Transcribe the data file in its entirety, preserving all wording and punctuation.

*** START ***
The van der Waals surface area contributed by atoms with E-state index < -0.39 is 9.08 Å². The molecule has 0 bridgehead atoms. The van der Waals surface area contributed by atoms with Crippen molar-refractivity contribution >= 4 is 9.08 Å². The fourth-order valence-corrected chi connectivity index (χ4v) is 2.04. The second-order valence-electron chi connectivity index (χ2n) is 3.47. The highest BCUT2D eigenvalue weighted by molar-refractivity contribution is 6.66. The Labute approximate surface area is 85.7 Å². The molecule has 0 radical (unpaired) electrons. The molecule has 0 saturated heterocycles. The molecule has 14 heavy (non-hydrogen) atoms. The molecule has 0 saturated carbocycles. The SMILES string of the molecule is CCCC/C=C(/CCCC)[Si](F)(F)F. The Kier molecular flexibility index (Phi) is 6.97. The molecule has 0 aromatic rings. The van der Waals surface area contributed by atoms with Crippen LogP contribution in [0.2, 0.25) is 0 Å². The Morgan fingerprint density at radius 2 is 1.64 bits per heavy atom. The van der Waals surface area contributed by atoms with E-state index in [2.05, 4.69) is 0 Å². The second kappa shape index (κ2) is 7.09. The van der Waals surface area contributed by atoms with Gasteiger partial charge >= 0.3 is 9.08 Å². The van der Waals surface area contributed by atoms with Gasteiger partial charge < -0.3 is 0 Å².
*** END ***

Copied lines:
The van der Waals surface area contributed by atoms with E-state index < -0.39 is 9.08 Å². The molecule has 0 bridgehead atoms. The van der Waals surface area contributed by atoms with Crippen molar-refractivity contribution >= 4 is 9.08 Å². The fourth-order valence-corrected chi connectivity index (χ4v) is 2.04. The second-order valence-electron chi connectivity index (χ2n) is 3.47. The highest BCUT2D eigenvalue weighted by molar-refractivity contribution is 6.66. The Labute approximate surface area is 85.7 Å². The molecule has 0 radical (unpaired) electrons. The molecule has 0 saturated heterocycles. The molecule has 14 heavy (non-hydrogen) atoms. The molecule has 0 saturated carbocycles. The SMILES string of the molecule is CCCC/C=C(/CCCC)[Si](F)(F)F. The Kier molecular flexibility index (Phi) is 6.97. The molecule has 0 aromatic rings. The van der Waals surface area contributed by atoms with Crippen LogP contribution in [0.2, 0.25) is 0 Å². The Morgan fingerprint density at radius 2 is 1.64 bits per heavy atom. The van der Waals surface area contributed by atoms with E-state index in [2.05, 4.69) is 0 Å². The second kappa shape index (κ2) is 7.09. The van der Waals surface area contributed by atoms with Gasteiger partial charge >= 0.3 is 9.08 Å². The van der Waals surface area contributed by atoms with Gasteiger partial charge < -0.3 is 0 Å².